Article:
There is no doubt that the increases in mortgage rates have slowed down the housing market over the last six months, but it’s not even close to what occurred in 2008. The inventory accumulation back then was 10.4 months (MLS stats) whereas currently, it is 3.2 months. So bubbles in inventories generally cause prices to go down as supply becomes greater than demand (the typical supply/demand economics) and competition among sellers becomes heightened, which leads to lower prices.
Currently, we have much higher prices and interest rates so the prospect of becoming a homeowner has faded for so many. The lines at open houses are gone and offer at asking prices and above are gone. Properties are still selling, however, and although prices are moderating, they are still holding — again due to a lack of inventory and still some competition.
The fact that the current market doesn’t resemble 2008 means that your asking price has to be close to what has sold over the last few months and not go as far back as six months when rates were lower and selling prices were higher. You must do your research in advance of considering whether to sell on your own or list with a reliable and professional Realtor who will do the necessary homework.
Banks are being more conservative with their appraisals in the prelude to mortgage approval. Because of the very lax lending that occurred in 2008, leading to the Dodd-Frank legislation, lending requirements today are more carefully structured to make sure buyers are adequately qualified. But there are low down payment loans to those who meet the FHA requirements, and rates for a 30-year fixed mortgage as of Nov. 13 were 6.96% and the refinance rate was 6.93%. It is still a much more expensive undertaking than a year ago.
However, the full documentation loans with 7% rates today are the same 7% rates with more flexible requirements as in 1996. But home prices were one-third to one-half the cost of today back then and based on income much more affordable to finance. Salaries and incomes have not necessarily kept up with the current housing costs, so the 7% rate today costs much more per month. Inventories will take many years to become normalized, so choices will be limited for many years.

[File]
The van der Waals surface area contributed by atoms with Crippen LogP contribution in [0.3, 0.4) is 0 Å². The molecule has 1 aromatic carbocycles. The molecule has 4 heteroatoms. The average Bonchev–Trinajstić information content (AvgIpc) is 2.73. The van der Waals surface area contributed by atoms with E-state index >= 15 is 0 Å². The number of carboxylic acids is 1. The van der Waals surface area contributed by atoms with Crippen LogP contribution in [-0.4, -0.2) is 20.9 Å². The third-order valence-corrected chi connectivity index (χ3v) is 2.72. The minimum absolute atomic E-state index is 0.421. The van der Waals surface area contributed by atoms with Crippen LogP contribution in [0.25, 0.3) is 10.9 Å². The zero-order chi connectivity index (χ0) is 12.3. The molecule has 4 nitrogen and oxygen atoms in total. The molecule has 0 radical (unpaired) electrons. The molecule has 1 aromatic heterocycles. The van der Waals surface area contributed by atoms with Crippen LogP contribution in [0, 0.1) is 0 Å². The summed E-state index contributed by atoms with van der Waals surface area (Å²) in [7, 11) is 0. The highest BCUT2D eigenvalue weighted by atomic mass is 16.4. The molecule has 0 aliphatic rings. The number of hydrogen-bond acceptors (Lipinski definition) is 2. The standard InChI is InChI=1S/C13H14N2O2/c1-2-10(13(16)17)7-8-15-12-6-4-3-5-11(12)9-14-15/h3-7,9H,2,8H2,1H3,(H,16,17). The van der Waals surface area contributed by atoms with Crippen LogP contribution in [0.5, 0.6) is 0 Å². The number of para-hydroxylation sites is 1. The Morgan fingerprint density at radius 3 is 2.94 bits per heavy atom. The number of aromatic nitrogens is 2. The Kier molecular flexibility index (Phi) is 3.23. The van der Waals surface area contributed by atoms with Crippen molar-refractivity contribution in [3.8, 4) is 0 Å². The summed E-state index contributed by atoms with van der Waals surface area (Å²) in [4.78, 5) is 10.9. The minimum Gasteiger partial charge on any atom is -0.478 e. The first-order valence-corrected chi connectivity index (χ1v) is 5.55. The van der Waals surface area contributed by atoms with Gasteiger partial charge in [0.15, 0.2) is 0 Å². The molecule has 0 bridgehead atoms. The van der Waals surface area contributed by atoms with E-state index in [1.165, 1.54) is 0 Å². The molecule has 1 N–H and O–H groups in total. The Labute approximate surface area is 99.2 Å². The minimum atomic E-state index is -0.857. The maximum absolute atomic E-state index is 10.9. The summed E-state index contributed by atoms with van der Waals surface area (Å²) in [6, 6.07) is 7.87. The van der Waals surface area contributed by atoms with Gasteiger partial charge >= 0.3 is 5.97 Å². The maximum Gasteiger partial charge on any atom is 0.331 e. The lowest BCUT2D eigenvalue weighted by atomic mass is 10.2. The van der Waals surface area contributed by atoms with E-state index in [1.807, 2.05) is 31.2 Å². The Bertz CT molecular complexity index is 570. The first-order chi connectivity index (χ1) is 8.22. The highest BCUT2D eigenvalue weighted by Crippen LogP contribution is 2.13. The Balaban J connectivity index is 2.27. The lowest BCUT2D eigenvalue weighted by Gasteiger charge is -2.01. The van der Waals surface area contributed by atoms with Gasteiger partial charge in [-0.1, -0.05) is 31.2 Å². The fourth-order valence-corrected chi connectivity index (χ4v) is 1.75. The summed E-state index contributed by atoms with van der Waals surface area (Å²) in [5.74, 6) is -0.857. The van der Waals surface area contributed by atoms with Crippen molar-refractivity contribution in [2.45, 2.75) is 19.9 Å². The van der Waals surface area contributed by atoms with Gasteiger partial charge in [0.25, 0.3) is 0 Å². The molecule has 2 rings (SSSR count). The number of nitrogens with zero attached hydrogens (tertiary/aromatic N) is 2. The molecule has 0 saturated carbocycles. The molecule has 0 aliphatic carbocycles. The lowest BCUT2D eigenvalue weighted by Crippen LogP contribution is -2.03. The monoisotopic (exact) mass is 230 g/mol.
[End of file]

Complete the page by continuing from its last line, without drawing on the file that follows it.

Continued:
Mortgage rates generally decrease as recessions become stronger. For many buyers, it may pay to wait, but for those who really need or want to buy or sell, there are creative ways to accomplish this. I have a few ideas based on my experiences this year that enabled buyers, who thought they couldn’t buy to become homeowners. There is a way to attain a mortgage at lower than current rates. Thinking outside the box can create situations that become a win/win for both buyer and seller.
With the escalating prices of rentals over the last few years and the reduction in building your wealth and zero tax deductions, buying can still make sense. Having a beneficial strategy will assist you in your path to homeownership. Gaining equity in becoming an owner to help grow your net worth over the long term will surely be more to your advantage than giving it away to a landlord. We can help you in your search if you have an open mind with flexibility.
Sellers would rather consider cash buyers who will have a slight advantage as their purchase will not be subject to an appraisal and may conceivably close quicker. However, today it is considered normal to have the purchase subject to an inspection. Today, sellers would most likely want a cash purchase to have a smoother sale with the least amount of glitches to occur.
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